I finally got my crafting bug back! I almost didn't know who I was without it. This weekend I worked on two projects that have been on my to-do list for quite a while: some hooded towels for an order (should be up in an etsy shop in the next few months!) and a Cars quilt for my son.
Lincoln is in love with all things car, so I decided to make him a quilt to encourage his habit. It's on the smallish side because I used a Cars panel for the backing, but this is a super easy quilt to modify to make bigger. It's a style of quilt my MIL has been making for years, and it's one I've not seen elsewhere. It goes together very quickly because you quilt it as you piece, so once you're done piecing you just bind and you're done!
Here's a quick tute:
Gather material - backing fabric and 3-5 (or more) fabrics for strips. I used 10 4" strips for a 35" panel and ended up a little short because I was just winging my seam allowance. You would need more yardage for a longer quilt - I would suggest 1/2 yard of 5 fabrics for a 2-yard backing fabric.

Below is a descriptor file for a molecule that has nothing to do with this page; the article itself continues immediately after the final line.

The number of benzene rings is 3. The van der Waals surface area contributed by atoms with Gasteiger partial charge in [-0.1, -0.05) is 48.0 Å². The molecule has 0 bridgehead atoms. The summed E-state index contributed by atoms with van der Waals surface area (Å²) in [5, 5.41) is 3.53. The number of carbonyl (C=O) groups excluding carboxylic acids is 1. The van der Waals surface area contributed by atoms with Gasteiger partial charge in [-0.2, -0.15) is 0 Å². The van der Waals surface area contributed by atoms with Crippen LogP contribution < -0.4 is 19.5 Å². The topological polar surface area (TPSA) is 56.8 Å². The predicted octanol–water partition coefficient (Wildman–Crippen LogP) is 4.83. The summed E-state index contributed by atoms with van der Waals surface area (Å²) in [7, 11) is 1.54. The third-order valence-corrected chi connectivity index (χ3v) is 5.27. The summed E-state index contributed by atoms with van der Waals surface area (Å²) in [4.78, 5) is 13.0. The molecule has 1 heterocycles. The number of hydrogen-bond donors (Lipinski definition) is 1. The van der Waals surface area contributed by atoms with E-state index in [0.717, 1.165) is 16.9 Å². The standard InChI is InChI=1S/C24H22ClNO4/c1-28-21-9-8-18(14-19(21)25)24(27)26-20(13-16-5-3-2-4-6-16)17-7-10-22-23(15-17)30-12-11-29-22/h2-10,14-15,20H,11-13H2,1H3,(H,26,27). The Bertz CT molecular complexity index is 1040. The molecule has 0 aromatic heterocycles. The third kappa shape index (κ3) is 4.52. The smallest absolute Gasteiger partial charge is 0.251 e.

Start by laying out your backing fabric, front side down. Then place your batting on top.
Next place your first strip, right side up. So the first strip is wrong sides together with the backing. Pin that down.
Now, before you sew, place your second strip directly over the first, right sides together. It should look like this:
Sew along the bottom edge, then fold the second strip down so the right side is facing you and iron the seam open. Then move on to the third strip, placing it right sides facing with the second strip, like this:
Sew, iron, and continue for the length of the backing fabric. Notice how the front is being quilted with straight lines as you piece the strips:
When I got to the bottom, I had just a few inches left:
Since the panel is just a checkered piece on the bottom, I decided to cute an inch off rather than have a narrower strip. Depending on your backing fabric, you may or may not go with this option. If your backing fabric is not as forgiving, you'll want to pay more attention to your seam allowance and the strip width than I did.
Finally, bind along the unfinished edge, and you'll all done!
Easy peasy. I would love to make some of these with jelly rolls because the cutting is usually the most tedious part for me. I also think that embellishing the quilting with decorative stitches, stitching along the center of the strip, ribbons, etc, would be a fun variation. If you make a quilt like this, I'd love to see how it turns out!
I'll be linking to the parties on the left.